Cowboy On The River Trail.

Whatever its size, a river is something that draws us,
There is something about a river’s  journey that connects to time.
A passageway that marks the cycle of life.
In a revolving world as it circles our unassuming star.
They symbolize that magic that sustains life
If our rivers stood still…  so would we.

Always runs but never walks, often murmurs, never talks, has a bed but never sleeps, has a mouth but never eats!

There is something about spending time by a river. Whether it be in the rural landscape, an estuary or the middle of a city. Be it a quiet stroll with a loved one, relaxation with the family and friends or “time to yourself;” people need rivers. They bring the natural to our toes and the sound and sight of nature to pleasure. Adults become children again,; finding the urge to cast pebble to water as irresistible as a coin to wishing well. It is a partnership as old as time itself and so it will remain; even in our age of technology and consumerism. Occasionally they threaten or take our human lives but, in general, serve us well and loyally.

River Wharfe©Charimage 2013

The Rivers Grand.

Here we have the notables, iconic and venerable. Names such as Nile, Amazon and Mississippi to fire the soul and blow the mind. Rivers so vast that we are, as ants, made diminutive and exiguous. We visit, as pilgrims, to pay our respects to their tours de force. They challenge man’s claim to rule his world and serve to remind us of the power of nature. Among the venerated is the Iguazu River and it’s famous Iguazu Falls that straddle the border between Argentina and Brazil. One of its falls, The Devil’s Throat, spans over 150 m and drops over 80 m. During the rainy season the capacity going over the falls can be in excess of 12,500 cubic m/second. Power beyond our imagination and where does it come from? The sun. Research on the periodic fluctuation of the water level on the Iguazu River found a correlation to the sun’s fluctuation in brightness. The river level rises after our sun has been brighter and falls back after solar activity quietens. Perhaps our affection and affinity for rivers reflects this and we are, at heart, still sun worshipers?

Iguazu Falls©Lifecruiser 2013


Solar Echos.

Put some water in the kettle and prepare to make a cup of tea. While it’s coming to the boil, run and take a look at how fast your electricity meter is going round. Whilst you enjoy your well-earned cup of tea; consider the amount of energy it has taken to heat it up and remember the volume of water crashing over The Devil’s Throat Falls. Our sun (roughly 93 million miles away) decides to make a cup of tea and radiates energy in all directions into space. A tiny percentage of which strikes the earth and is enough to vaporize the water of the oceans thousands of miles away from the Iguazu River. This gets carried by our weather systems and produces rain on another continent. Rain which feeds rivers which hurry on their way to rejoin the oceans. This will give you some idea of how fast our sun’s energy meter is running. The driving force of our ecosystem. They reckon it has been running for about 4.5 billion years and most of its output completely misses our tiny planet. I (for one) give thanks each time I cast a pebble into a river:-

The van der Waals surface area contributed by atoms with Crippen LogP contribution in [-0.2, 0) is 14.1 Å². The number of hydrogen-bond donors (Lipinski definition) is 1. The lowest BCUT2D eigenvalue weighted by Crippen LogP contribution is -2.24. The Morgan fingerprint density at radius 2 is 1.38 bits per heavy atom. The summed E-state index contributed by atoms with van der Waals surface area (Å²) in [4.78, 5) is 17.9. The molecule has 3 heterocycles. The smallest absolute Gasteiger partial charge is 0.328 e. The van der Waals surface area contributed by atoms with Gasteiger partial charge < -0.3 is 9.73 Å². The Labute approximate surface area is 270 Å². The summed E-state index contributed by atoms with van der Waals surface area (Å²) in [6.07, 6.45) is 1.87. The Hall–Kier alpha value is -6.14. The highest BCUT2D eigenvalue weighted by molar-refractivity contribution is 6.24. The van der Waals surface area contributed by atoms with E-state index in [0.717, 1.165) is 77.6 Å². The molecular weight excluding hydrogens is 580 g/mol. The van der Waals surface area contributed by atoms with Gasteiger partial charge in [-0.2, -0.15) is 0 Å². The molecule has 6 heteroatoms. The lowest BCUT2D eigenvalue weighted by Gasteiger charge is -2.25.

I’m sure glad I don’t have to foot the bill!

“No man ever steps in the same river twice, for it’s not the same river and he’s not the same man.”
~ Heraclitus.

Cowboy Trails




Other Cowboy Trails posts at Lifecruiser:

I Want to be Alone
Why Do We Travel?

3 Comments on “Rivers of Life”

    vagabonde said:

    This is a great post and I especially like your quotation at the end. Rivers – so many and so different. I was surprised when I saw the Danube in Vienna – I thought it was large like the Seine, but it was not. How about the Thames in the fog? Or looking at the Nile from a window in an aircraft? All lovely sights.

    Emily said:

    Wonderful theme. As I read your insightful post two rivers came to mind that are special for me. The first is the Usumacinta River that separates Mexico and Guatemala where my husband and I took an hour-long boat ride to see some fabulous Mayan ruins at Yaxchilan. ( The once great city got its life blood from the river, but that stretch of water is very quiet today…

    The other river you made me think of is the Colorado River at Flaming Gorge in Utah where a dam now generates enough electrical power for 50,000 households… your cup of coffee example is perfect (

    Thanks for a fun post!!


    Very beautiful Blog Design and Moving Heart really make it romantic traveler’s blog………..

    Thanks for shring articles..

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